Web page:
Black tea is somewhat expensive in Brazil since it doesn’t grow here. The most popular alternative is erva mate (or simply mate, pronounced “MA-chee”) better known in US by it’s Spanish name “yerba mate.” In Rio, mate is omnipresent in form of an iced tea, branded as “Matte Leão"”. Matte Leão is made of toasted mate leaves and tastes roughly like any other iced tea, just with a somewhat peculiar flavor.
Down south in Rio Grande de Sul, however, people drink mate in form of “chimarrão.” Chimarrão is made from un-toasted mate, which is green in color and has much more grassy taste than tea. Green mate is brewed in a cuia – a special container made from a pumpkin-like fruit of the calabash tree (crescentia cujete). After you put your mate into the cuia and added hot water, you drink it through a metal straw called “bomba” (also Portuguese for “pump”). Cuias are sold all over Porto Alegre, ranging in prices from R$3 to over R$30, depending on the how decorated they are. For R$3 you just get a piece of calabash with the top cut off, a R$25 version comes covered in leather.) Bombas similarly range from R$6 to R$30, though I couldn’t tell the difference. After looking at the equipment in several stores and being utterly unable to chose one out of all the variety, I stumbled across a store that had just one kind decorated with a sign “Movimento dos Trabalhadores Rurais sem Terra” (“Movement of Landless Rural Workers”). As it turned out, the store belonged to the Landless Movement, or at least claimed to. I decided to get that my chimarrão gear there to please all my left-leaning Berkeley friends. I hope I won’t later get stopped at US border for providing “material support” to a “terrorist” organization. (Did I also mention the word “bomba” in this post?)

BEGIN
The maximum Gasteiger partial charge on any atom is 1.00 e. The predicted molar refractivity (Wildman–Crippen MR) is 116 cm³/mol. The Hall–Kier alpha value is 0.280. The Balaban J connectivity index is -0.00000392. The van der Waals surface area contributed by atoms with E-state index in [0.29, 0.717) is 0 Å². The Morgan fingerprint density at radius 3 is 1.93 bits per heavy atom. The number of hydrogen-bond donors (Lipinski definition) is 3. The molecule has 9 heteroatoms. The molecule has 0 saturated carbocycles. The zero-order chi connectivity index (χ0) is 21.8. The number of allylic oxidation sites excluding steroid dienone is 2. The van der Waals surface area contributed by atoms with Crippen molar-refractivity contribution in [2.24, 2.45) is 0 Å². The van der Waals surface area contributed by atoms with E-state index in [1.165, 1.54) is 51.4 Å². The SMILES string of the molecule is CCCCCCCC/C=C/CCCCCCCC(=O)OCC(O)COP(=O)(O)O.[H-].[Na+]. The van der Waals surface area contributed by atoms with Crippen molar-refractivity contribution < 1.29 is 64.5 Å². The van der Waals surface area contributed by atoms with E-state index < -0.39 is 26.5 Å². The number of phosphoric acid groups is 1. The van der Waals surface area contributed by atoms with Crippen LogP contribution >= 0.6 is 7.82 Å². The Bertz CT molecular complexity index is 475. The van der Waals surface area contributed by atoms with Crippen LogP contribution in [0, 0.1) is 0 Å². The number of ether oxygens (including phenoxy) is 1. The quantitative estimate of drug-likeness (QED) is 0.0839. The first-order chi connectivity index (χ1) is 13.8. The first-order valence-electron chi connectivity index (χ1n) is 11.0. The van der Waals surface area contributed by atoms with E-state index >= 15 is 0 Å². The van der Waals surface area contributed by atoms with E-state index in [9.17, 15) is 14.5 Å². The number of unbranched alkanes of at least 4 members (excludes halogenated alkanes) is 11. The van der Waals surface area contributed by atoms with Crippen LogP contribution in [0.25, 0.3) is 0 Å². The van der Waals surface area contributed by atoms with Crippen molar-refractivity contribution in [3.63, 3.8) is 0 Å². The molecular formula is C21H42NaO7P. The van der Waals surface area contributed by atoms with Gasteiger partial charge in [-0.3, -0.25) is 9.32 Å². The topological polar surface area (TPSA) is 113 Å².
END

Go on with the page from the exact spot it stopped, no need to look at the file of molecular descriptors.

After you drink a cuia-full of chimarrão you are supposed to just add more water and keep going. I saw people walking around Porto Alegre with their chimarrão and a thermos.